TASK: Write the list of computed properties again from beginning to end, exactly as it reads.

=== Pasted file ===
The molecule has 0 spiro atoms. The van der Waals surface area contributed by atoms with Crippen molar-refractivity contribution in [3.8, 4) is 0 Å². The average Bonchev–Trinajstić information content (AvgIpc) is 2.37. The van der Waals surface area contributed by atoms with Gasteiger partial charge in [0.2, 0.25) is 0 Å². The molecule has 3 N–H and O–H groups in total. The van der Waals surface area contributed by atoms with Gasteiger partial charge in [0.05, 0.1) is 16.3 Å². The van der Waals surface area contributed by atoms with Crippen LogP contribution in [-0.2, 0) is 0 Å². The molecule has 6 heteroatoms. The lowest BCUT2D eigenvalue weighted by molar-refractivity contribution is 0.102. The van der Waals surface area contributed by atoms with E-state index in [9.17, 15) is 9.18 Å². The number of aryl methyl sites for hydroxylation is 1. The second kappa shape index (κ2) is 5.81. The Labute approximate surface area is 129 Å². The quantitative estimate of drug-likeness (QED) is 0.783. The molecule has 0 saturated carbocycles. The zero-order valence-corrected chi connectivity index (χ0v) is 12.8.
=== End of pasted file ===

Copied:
The molecule has 0 spiro atoms. The van der Waals surface area contributed by atoms with Crippen molar-refractivity contribution in [3.8, 4) is 0 Å². The average Bonchev–Trinajstić information content (AvgIpc) is 2.37. The van der Waals surface area contributed by atoms with Gasteiger partial charge in [0.2, 0.25) is 0 Å². The molecule has 3 N–H and O–H groups in total. The van der Waals surface area contributed by atoms with Gasteiger partial charge in [0.05, 0.1) is 16.3 Å². The van der Waals surface area contributed by atoms with Crippen LogP contribution in [-0.2, 0) is 0 Å². The molecule has 6 heteroatoms. The lowest BCUT2D eigenvalue weighted by molar-refractivity contribution is 0.102. The van der Waals surface area contributed by atoms with E-state index in [9.17, 15) is 9.18 Å². The number of aryl methyl sites for hydroxylation is 1. The second kappa shape index (κ2) is 5.81. The Labute approximate surface area is 129 Å². The quantitative estimate of drug-likeness (QED) is 0.783. The molecule has 0 saturated carbocycles. The zero-order valence-corrected chi connectivity index (χ0v) is 12.8.